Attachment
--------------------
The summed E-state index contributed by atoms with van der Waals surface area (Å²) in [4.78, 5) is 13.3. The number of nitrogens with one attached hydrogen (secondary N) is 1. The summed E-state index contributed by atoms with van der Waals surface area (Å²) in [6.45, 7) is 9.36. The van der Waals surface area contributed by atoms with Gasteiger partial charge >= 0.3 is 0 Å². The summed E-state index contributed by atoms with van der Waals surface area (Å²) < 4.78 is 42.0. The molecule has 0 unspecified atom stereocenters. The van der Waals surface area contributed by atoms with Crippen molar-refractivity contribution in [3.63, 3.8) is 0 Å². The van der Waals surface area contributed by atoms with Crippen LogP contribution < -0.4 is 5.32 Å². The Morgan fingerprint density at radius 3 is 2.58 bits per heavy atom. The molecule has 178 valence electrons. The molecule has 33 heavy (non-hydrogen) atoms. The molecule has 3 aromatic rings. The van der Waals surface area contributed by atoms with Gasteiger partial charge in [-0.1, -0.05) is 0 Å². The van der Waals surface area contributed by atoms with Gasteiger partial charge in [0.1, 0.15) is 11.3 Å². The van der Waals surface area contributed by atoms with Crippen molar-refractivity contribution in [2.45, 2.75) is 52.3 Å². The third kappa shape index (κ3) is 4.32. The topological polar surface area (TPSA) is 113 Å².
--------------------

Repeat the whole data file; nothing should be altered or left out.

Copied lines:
The summed E-state index contributed by atoms with van der Waals surface area (Å²) in [4.78, 5) is 13.3. The number of nitrogens with one attached hydrogen (secondary N) is 1. The summed E-state index contributed by atoms with van der Waals surface area (Å²) in [6.45, 7) is 9.36. The van der Waals surface area contributed by atoms with Gasteiger partial charge >= 0.3 is 0 Å². The summed E-state index contributed by atoms with van der Waals surface area (Å²) < 4.78 is 42.0. The molecule has 0 unspecified atom stereocenters. The van der Waals surface area contributed by atoms with Crippen molar-refractivity contribution in [3.63, 3.8) is 0 Å². The van der Waals surface area contributed by atoms with Crippen LogP contribution < -0.4 is 5.32 Å². The Morgan fingerprint density at radius 3 is 2.58 bits per heavy atom. The molecule has 178 valence electrons. The molecule has 33 heavy (non-hydrogen) atoms. The molecule has 3 aromatic rings. The van der Waals surface area contributed by atoms with Gasteiger partial charge in [-0.1, -0.05) is 0 Å². The van der Waals surface area contributed by atoms with Gasteiger partial charge in [0.1, 0.15) is 11.3 Å². The van der Waals surface area contributed by atoms with Crippen molar-refractivity contribution in [2.45, 2.75) is 52.3 Å². The third kappa shape index (κ3) is 4.32. The topological polar surface area (TPSA) is 113 Å².